Inquiry: Church of England Put Kids at Risk by Reassigning Pedophile Vicars October 8, 2020

Inquiry: Church of England Put Kids at Risk by Reassigning Pedophile Vicars

Historically, the Anglican Church has had a lot in common with its big brother, Catholicism. A vaguely similar structure. A love of ritual. Oh, and a tendency to conceal priests’ pedophilia in a misguided effort to evade scandal, allowing committed abusers to rack up scores of misconduct allegations as they move from parish to uninformed, unprotected parish.

That’s not exactly news: In 2017, Australia’s Royal Commission investigated their nation’s branch of Anglicanism and found rampant sexual abuse across 95% of Australian dioceses.

Now the UK’s national Independent Inquiry into Childhood Sexual Abuse (IICSA) has just released a report finding that, similarly, the Church of England has made a practice of exposing children to danger rather than risking bad publicity surrounding pedophile priests.

As in the Catholic Church, known abusers were shuffled into different positions with little more than an apology, while victims were frequently disbelieved or pressured to show Christian forgiveness towards those who had wronged them.

The inquiry panel that authored the report, covering cases dating back as far as the 1940s, describe the problem as cultural and systemic in nature:

The culture of the Church of England facilitated it becoming a place where abusers could hide. Deference to the authority of the Church and to individual priests, taboos surrounding discussion of sexuality and an environment where alleged perpetrators were treated more supportively than victims presented barriers to disclosure that many victims could not overcome. Another aspect of the Church’s culture was clericalism, which meant that the moral authority of clergy was widely perceived as beyond reproach.

Other contributing factors included the perception that priests are credible, while children reporting abuse are not; public support for vicars exposed in the media; the privileging of loyalty over justice; and the seal of the confessional.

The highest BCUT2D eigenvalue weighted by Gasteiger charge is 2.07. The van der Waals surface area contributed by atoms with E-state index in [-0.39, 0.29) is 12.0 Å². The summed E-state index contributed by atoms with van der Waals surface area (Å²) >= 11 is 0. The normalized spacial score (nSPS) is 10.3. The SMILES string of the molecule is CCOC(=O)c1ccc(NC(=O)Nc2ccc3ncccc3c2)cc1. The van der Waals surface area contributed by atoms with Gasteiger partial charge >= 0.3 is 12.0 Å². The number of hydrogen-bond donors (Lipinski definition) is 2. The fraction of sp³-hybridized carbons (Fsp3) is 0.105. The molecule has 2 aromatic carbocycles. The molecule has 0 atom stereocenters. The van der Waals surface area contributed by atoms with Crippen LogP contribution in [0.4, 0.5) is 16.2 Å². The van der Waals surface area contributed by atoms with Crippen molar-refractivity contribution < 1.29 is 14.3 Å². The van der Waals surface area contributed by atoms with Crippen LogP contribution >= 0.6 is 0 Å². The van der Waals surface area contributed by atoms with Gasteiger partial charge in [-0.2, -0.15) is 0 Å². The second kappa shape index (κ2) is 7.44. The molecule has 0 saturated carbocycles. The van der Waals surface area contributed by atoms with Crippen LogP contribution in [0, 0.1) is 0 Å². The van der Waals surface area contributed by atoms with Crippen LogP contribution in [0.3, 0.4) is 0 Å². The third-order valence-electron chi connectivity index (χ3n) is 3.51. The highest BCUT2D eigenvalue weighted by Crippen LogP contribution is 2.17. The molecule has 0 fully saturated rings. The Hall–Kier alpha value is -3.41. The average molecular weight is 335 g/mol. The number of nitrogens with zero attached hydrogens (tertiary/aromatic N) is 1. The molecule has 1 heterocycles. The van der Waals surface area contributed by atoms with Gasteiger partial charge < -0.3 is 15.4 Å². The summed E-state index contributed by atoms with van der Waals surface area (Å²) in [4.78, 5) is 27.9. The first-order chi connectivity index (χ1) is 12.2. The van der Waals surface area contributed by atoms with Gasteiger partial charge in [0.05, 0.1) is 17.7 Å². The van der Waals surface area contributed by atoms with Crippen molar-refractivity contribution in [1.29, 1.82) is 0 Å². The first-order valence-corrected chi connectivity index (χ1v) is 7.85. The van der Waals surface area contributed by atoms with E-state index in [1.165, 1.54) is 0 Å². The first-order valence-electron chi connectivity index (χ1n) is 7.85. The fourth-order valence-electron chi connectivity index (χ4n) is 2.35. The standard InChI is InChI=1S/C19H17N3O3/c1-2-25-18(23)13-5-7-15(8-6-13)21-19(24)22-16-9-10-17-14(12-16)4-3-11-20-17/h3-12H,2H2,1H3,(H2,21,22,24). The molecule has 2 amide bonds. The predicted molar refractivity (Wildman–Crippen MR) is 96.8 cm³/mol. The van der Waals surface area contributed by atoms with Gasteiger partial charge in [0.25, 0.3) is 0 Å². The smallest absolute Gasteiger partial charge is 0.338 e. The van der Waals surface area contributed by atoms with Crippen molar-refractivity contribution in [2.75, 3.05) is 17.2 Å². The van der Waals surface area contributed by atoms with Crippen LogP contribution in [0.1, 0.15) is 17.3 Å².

As in other religious environments where sexual abuse runs rampant, a general sense of shame and secrecy around all things sexual made frank, honest, transparent discussions about matters of sexuality difficult, and contributed to a mashing-together of sexual sins where the gap between consensual and non-consensual activities disappeared beneath a sense that anything sexual was inherently dirty. According to the IICSA document:

There was a culture of fear and secrecy within the Church about sexuality. Some members of the Church also wrongly conflated homosexuality with the sexual abuse of children and vulnerable adults. There was a lack of transparency, open dialogue, and candour about sexual matters, together with an awkwardness about investigating such matters. This made it difficult to challenge sexual behaviour.

Where every instance of sexual activity outside of heterosexual procreative intercourse is treated with equal disgust, abuse runs rampant and victims fear condemnation for the crimes perpetrated against them.

An unnamed Church of England spokesperson told the media that the Church was committed to change, with more transparency and greater independent oversight high on its agenda, as well as a victim-centered restitution process for those harmed by sexual abuse.

The report agrees that independent oversight is crucial; having demonstrated their inability to self-govern, Anglican bishops have forfeited the right and responsibility to safeguard children from abuse. Instead, they recommend the creation of locally-employed “diocesan safeguarding officers” whose positions are not dependent on bishops’ approval or support. The panel also recommends stricter discipline for offending priests, an end to confidentiality agreements, improved record-keeping, and improved information-sharing between the Anglican churches of England and Wales.

Significantly, they’re also calling for a victim support policy to help survivors of clergy abuse access (and pay for) support and counseling over time. That’s a major point that isn’t talked about enough in discussions like this one, or the one taking place in the Catholic Church. Improving procedures going forward is important, but making amends to those who’ve already been harmed matters too. The trauma of childhood abuse can be destabilizing for the rest of the victim’s life, and there’s a disturbing tendency to dismiss those survivors as “already broken” to deserve resources for healing.

To give credit where it’s due, the Church of England has already piloted a compensation fund to help survivors defray the costs of recovery. The fund is expected to pay out as many as £200 million (about $258 million USD), and comes with assurances that independent inquiries will be welcomed in the future.

The Archbishops of York (Stephen Cottrell) and Canterbury (Justin Welby) have released a joint open letter expressing their intent to do better:

We cannot and will not make excuses and can again offer our sincere and heartfelt apologies to those who have been abused, and to their families, friends, and colleagues.

We, as the Church of England, are ready to support anyone who comes forward. We must honour our commitment to change. Survivors have told us that words without actions are meaningless; we are taking action but we are also aware that what we have done has neither been soon enough nor sufficient.

The Daily Mail described it as “a grovelling apology,” and fair enough: They should grovel. Then they should cut it out and get busy doing the right thing by all the victims, past and present, to make sure there are no more victims in the future.

They’ve already begun. Let’s hold them to it.

(Image via Shutterstock. Thanks to Brian for the link)

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